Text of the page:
But though some of these tragedies may seem like ancient history, “Christian” persecution is still fresh in the collective mind of the Jewish people. Given that fact, perhaps Tisha b’Av should become a Christian tradition as well. We must continue to rid our congregations of the sin of anti-Semitism in whatever form it takes, whether in thought, speech, or theology.
Once again, tzom kal – May you have an easy fast.
If the Church can be said to be obligated at all to the observance of Tisha B’Av, repentance for our historic (and maybe more modern) crimes against Israel, Judaism, and the Jewish people is the reason. Beyond Teshuvah is fasting as an act of compassion and solidarity. From a Christian and Messianic point of view, we are all looking to a future time when Messiah comes (returns) and rebuilds the Temple in Jerusalem, defeating Israel’s enemies, and bringing a lasting peace to the entire world for all nations…for Jews and Gentiles alike.
Each of them will sit under his vine
And under his fig tree,
With no one to make them afraid,
For the mouth of the Lord of hosts has spoken.
–Micah 4:4 (NASB)
Yesterday, I posted both a blessing and a cautionary tale about praying for the peace of Jerusalem or, conversely and even fatally, failing to do so. I believe Christians are commanded to pray for Israel’s shalom as a matter of aligning ourselves with the will of God for the Jewish nation and all of her people. In that light, I can see Christian observance of Tisha B’Av on some level to be obligatory as well. That most church Pastors and their congregations know nothing at all of Tisha B’Av may be a tragedy and a crime. Could it also be a sin?
As I write this, it is the first day of the month of Av, which begins the Jewish observance of the Nine Days leading up to the fast day. You can also learn a lot more about the three weeks leaving up to Tisha B’Av at Chabad.org.
This year, Tisha B’Av begins just before sundown on Monday, August 4th and ends about forty minutes after sundown the following day, Tuesday the 5th.
If you are Jewish and reading this and you don’t have a practice of fasting on Tisha B’Av (unless for a medical reason) I encourage you to strongly consider participating in the fast as a matter of community with all of Jewry, your brothers. If you are a Christian, from a traditional Jewish point of view, any observance of Tisha B’Av is completely voluntary and you are free to not observe the fast at all. However, the reality from a Messianic point of view (and who is to say this isn’t God’s point of view as well) is that observing Tisha B’Av can be seen as an obligation for Gentile Jesus-believers as both a matter of repentance and compassion.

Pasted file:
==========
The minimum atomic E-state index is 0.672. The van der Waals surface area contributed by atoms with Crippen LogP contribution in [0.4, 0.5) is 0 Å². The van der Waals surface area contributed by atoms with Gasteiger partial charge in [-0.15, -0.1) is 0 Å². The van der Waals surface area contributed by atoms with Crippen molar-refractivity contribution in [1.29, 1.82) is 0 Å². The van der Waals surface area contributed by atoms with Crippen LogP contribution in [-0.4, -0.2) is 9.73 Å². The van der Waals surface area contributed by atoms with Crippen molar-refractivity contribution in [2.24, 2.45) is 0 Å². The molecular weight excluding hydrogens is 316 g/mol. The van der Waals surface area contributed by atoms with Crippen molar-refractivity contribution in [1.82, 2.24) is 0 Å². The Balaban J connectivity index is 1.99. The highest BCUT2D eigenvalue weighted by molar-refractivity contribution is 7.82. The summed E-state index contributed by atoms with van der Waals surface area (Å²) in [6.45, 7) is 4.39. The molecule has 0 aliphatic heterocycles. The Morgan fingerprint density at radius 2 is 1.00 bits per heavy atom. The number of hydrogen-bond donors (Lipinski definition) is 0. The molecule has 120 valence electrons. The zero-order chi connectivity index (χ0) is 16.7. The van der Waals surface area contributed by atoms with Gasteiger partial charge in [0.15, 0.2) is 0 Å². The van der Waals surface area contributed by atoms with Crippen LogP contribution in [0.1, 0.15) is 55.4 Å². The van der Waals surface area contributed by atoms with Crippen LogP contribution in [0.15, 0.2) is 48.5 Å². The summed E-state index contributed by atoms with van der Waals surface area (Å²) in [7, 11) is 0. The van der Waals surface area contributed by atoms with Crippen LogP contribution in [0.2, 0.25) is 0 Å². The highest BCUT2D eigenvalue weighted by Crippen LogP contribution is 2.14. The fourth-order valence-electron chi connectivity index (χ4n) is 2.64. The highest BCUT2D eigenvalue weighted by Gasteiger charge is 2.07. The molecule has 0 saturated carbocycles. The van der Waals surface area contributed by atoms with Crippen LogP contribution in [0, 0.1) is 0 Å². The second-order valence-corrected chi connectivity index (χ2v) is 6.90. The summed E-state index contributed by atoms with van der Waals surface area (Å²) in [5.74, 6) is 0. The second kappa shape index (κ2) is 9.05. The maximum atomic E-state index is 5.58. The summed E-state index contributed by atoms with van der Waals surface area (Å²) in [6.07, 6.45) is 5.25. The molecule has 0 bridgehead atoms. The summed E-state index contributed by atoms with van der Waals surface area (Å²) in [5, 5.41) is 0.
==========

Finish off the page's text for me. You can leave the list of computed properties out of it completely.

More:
This could be akin to that portion of Psalm 122 which pronounces prosperity for anyone who prays for the peace of Jerusalem and who loves the Holy City, as well as to Genesis 12 which announces blessings for those who bless Israel and curses for those who curse her.
Thus not only should we pray for Israel’s peace but we should also mourn with her in her loss.
“Be joyful with Jerusalem and rejoice for her, all you who love her; Be exceedingly glad with her, all you who mourn over her…”
“He who does not mourn over the Destruction of Zion will not live to see her joy.”
-T. Bab Bathra, fol. 60. 2. & Caphtor, fol. 118. 2.
Our hope as Christians is in the return of the Messiah and the resurrection in the New Covenant age when Jerusalem will be rebuilt and Israel will raised as the head of all the nations. Jerusalem will be in her uttermost joy, but according to Jewish tradition, those who do not mourn for Zion now will not be alive in the Messianic future to receive her joy. This is commentary on both Isaiah 66:10 and Genesis 12. This is a warning to all believers who still embrace hatred of Israel in their (our) hearts.
May God grant wisdom and compassion to His worshipers among the nations, and may He teach us to weep bitter tears over the fallen Temple, so that we may sing with joy when Messiah raises the Mikdash, the Holy Temple, again.
14 thoughts on “Christians and Tisha B’Av”
While I consider the Noahide Laws to be irrelevant, I do agree that all who love God and His word, should be mourning for the restoration of the Temple, considering, it is a house of prayer for all nations…